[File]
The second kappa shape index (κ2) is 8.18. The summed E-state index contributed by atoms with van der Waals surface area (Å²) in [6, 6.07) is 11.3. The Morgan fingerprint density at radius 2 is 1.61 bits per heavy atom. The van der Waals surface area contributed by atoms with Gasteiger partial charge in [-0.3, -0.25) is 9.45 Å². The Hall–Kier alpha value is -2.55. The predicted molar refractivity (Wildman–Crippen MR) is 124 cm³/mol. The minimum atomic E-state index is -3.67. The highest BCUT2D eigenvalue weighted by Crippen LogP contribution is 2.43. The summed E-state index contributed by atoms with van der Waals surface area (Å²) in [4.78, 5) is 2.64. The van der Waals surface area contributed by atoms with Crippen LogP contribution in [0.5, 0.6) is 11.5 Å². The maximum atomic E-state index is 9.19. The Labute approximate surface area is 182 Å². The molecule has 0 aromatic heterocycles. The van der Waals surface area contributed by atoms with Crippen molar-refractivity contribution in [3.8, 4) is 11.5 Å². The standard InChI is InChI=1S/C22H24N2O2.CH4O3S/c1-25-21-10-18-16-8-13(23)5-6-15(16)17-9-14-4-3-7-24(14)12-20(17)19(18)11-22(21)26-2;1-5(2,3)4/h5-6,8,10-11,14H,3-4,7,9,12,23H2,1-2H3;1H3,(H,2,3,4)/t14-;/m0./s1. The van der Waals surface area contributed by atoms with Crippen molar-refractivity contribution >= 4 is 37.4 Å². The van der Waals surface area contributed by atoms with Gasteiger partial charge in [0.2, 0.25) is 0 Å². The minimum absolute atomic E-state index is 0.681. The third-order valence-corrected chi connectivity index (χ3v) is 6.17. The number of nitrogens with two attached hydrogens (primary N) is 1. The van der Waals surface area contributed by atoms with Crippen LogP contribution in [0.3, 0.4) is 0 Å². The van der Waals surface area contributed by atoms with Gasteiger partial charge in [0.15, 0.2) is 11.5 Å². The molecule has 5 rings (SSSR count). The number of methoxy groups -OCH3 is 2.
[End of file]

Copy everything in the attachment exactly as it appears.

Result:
The second kappa shape index (κ2) is 8.18. The summed E-state index contributed by atoms with van der Waals surface area (Å²) in [6, 6.07) is 11.3. The Morgan fingerprint density at radius 2 is 1.61 bits per heavy atom. The van der Waals surface area contributed by atoms with Gasteiger partial charge in [-0.3, -0.25) is 9.45 Å². The Hall–Kier alpha value is -2.55. The predicted molar refractivity (Wildman–Crippen MR) is 124 cm³/mol. The minimum atomic E-state index is -3.67. The highest BCUT2D eigenvalue weighted by Crippen LogP contribution is 2.43. The summed E-state index contributed by atoms with van der Waals surface area (Å²) in [4.78, 5) is 2.64. The van der Waals surface area contributed by atoms with Crippen LogP contribution in [0.5, 0.6) is 11.5 Å². The maximum atomic E-state index is 9.19. The Labute approximate surface area is 182 Å². The molecule has 0 aromatic heterocycles. The van der Waals surface area contributed by atoms with Crippen molar-refractivity contribution in [3.8, 4) is 11.5 Å². The standard InChI is InChI=1S/C22H24N2O2.CH4O3S/c1-25-21-10-18-16-8-13(23)5-6-15(16)17-9-14-4-3-7-24(14)12-20(17)19(18)11-22(21)26-2;1-5(2,3)4/h5-6,8,10-11,14H,3-4,7,9,12,23H2,1-2H3;1H3,(H,2,3,4)/t14-;/m0./s1. The van der Waals surface area contributed by atoms with Crippen molar-refractivity contribution >= 4 is 37.4 Å². The van der Waals surface area contributed by atoms with Gasteiger partial charge in [0.2, 0.25) is 0 Å². The minimum absolute atomic E-state index is 0.681. The third-order valence-corrected chi connectivity index (χ3v) is 6.17. The number of nitrogens with two attached hydrogens (primary N) is 1. The van der Waals surface area contributed by atoms with Crippen LogP contribution in [0.3, 0.4) is 0 Å². The van der Waals surface area contributed by atoms with Gasteiger partial charge in [0.15, 0.2) is 11.5 Å². The molecule has 5 rings (SSSR count). The number of methoxy groups -OCH3 is 2.